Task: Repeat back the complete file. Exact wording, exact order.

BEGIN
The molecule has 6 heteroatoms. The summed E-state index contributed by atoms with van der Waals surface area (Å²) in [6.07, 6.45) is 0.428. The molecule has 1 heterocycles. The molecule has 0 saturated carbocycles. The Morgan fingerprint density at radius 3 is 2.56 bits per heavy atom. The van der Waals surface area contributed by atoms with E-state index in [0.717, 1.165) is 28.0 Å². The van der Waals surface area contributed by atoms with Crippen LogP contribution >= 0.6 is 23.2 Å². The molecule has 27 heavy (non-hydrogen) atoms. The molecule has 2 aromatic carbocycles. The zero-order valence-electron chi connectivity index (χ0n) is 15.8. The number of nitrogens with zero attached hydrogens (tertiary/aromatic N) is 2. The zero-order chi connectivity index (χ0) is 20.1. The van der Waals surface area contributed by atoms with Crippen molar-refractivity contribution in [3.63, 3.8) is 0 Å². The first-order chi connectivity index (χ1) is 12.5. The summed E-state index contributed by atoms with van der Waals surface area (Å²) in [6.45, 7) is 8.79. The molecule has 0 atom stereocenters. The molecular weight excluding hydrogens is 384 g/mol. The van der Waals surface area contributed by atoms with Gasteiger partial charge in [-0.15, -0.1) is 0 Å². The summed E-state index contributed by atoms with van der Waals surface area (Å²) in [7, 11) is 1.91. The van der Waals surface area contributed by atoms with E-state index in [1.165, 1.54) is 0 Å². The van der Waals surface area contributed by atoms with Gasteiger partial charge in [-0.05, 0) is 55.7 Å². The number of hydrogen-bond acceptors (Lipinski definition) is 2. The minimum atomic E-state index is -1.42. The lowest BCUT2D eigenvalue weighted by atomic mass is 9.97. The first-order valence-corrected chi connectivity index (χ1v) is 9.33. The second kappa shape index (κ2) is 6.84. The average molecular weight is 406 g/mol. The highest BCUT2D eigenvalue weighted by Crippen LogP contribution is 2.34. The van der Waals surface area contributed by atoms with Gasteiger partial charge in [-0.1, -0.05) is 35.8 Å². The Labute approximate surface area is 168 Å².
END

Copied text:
The molecule has 6 heteroatoms. The summed E-state index contributed by atoms with van der Waals surface area (Å²) in [6.07, 6.45) is 0.428. The molecule has 1 heterocycles. The molecule has 0 saturated carbocycles. The Morgan fingerprint density at radius 3 is 2.56 bits per heavy atom. The van der Waals surface area contributed by atoms with E-state index in [0.717, 1.165) is 28.0 Å². The van der Waals surface area contributed by atoms with Crippen LogP contribution >= 0.6 is 23.2 Å². The molecule has 27 heavy (non-hydrogen) atoms. The molecule has 2 aromatic carbocycles. The zero-order valence-electron chi connectivity index (χ0n) is 15.8. The number of nitrogens with zero attached hydrogens (tertiary/aromatic N) is 2. The zero-order chi connectivity index (χ0) is 20.1. The van der Waals surface area contributed by atoms with Crippen molar-refractivity contribution in [3.63, 3.8) is 0 Å². The first-order chi connectivity index (χ1) is 12.5. The summed E-state index contributed by atoms with van der Waals surface area (Å²) in [6.45, 7) is 8.79. The molecule has 0 atom stereocenters. The molecular weight excluding hydrogens is 384 g/mol. The van der Waals surface area contributed by atoms with Gasteiger partial charge in [-0.15, -0.1) is 0 Å². The summed E-state index contributed by atoms with van der Waals surface area (Å²) in [7, 11) is 1.91. The van der Waals surface area contributed by atoms with E-state index in [1.165, 1.54) is 0 Å². The van der Waals surface area contributed by atoms with Gasteiger partial charge in [-0.05, 0) is 55.7 Å². The number of hydrogen-bond acceptors (Lipinski definition) is 2. The minimum atomic E-state index is -1.42. The lowest BCUT2D eigenvalue weighted by atomic mass is 9.97. The first-order valence-corrected chi connectivity index (χ1v) is 9.33. The second kappa shape index (κ2) is 6.84. The average molecular weight is 406 g/mol. The highest BCUT2D eigenvalue weighted by Crippen LogP contribution is 2.34. The van der Waals surface area contributed by atoms with Gasteiger partial charge in [-0.1, -0.05) is 35.8 Å². The Labute approximate surface area is 168 Å².